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Evidence-Based Complementary and Alternative Medicine
Volume 2011 (2011), Article ID 178769, 9 pages
http://dx.doi.org/10.1093/ecam/nep125
Original Article

Influence of Craniosacral Therapy on Anxiety, Depression and Quality of Life in Patients with Fibromyalgia

1La Vega Sanitary District (Andalusian Health Public Service), Department of Physical Therapy, University of Granada, Spain
2Department of Physical Therapy, University of Almería, Spain
3Department of Psychology, University of Granada, Spain
4Department of Neurosciences, University of Almería, Spain
5Department of Nursing and Physical Therapy, University of Almería (UAL), Spain

Received 19 May 2009; Accepted 22 July 2009

Copyright © 2011 Guillermo A. Matarán-Peñarrocha et al. This is an open access article distributed under the Creative Commons Attribution License, which permits unrestricted use, distribution, and reproduction in any medium, provided the original work is properly cited.

Abstract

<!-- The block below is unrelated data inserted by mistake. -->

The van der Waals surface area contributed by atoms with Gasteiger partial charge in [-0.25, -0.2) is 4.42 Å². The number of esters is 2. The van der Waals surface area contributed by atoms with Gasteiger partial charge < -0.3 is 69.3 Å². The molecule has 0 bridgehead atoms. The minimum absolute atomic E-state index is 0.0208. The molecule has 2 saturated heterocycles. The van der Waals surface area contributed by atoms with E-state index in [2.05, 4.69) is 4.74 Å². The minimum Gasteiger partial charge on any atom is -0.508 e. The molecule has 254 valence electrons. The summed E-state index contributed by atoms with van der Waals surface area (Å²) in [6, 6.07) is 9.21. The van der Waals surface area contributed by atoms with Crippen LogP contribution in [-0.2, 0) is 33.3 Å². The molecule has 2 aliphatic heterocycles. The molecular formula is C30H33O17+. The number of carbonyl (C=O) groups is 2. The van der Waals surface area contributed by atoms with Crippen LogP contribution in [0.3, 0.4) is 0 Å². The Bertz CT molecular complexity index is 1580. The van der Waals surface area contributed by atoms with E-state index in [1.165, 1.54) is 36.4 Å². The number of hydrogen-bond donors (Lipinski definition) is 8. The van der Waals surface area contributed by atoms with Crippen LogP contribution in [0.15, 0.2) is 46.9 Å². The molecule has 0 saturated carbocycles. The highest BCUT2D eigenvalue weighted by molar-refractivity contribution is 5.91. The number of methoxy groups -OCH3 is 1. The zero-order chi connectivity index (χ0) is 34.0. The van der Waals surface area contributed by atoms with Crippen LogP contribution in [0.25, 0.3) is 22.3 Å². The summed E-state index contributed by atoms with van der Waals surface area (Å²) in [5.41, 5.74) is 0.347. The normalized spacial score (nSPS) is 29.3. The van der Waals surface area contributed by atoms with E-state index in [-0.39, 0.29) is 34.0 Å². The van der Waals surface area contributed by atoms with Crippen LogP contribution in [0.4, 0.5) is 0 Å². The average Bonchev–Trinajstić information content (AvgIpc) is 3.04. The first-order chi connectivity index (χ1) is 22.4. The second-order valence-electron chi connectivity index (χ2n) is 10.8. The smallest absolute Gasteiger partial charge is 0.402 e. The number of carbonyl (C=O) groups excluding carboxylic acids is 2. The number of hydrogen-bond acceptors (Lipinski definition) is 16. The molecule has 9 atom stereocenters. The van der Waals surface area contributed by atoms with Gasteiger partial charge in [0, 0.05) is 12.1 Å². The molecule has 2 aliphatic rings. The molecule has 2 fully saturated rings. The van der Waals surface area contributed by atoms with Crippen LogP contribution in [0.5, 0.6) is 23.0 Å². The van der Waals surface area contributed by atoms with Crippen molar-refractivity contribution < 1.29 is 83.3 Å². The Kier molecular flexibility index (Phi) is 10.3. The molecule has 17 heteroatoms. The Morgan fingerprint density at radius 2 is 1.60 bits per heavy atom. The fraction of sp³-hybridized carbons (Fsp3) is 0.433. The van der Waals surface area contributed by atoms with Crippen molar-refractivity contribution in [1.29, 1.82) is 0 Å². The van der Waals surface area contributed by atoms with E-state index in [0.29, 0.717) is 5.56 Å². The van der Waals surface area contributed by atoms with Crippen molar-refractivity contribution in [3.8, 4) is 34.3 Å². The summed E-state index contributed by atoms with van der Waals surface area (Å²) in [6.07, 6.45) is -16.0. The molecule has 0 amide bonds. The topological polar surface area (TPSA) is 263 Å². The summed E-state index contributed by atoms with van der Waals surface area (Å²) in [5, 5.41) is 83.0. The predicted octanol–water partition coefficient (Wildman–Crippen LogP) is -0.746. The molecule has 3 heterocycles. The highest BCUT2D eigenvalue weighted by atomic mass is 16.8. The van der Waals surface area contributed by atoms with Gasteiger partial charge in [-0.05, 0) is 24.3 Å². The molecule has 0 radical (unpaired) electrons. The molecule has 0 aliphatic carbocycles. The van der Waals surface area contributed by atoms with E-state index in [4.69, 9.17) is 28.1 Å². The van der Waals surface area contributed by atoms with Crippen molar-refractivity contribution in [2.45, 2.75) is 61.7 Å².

Fibromyalgia is considered as a combination of physical, psychological and social disabilities. The causes of pathologic mechanism underlying fibromyalgia are unknown, but fibromyalgia may lead to reduced quality of life. The objective of this study was to analyze the repercussions of craniosacral therapy on depression, anxiety and quality of life in fibromyalgia patients with painful symptoms. An experimental, double-blind longitudinal clinical trial design was undertaken. Eighty-four patients diagnosed with fibromyalgia were randomly assigned to an intervention group (craniosacral therapy) or placebo group (simulated treatment with disconnected ultrasound). The treatment period was 25 weeks. Anxiety, pain, sleep quality, depression and quality of life were determined at baseline and at 10 minutes, 6 months and 1-year post-treatment. State anxiety and trait anxiety, pain, quality of life and Pittsburgh sleep quality index were significantly higher in the intervention versus placebo group after the treatment period and at the 6-month follow-up. However, at the 1-year follow-up, the groups only differed in the Pittsburgh sleep quality index. Approaching fibromyalgia by means of craniosacral therapy contributes to improving anxiety and quality of life levels in these patients.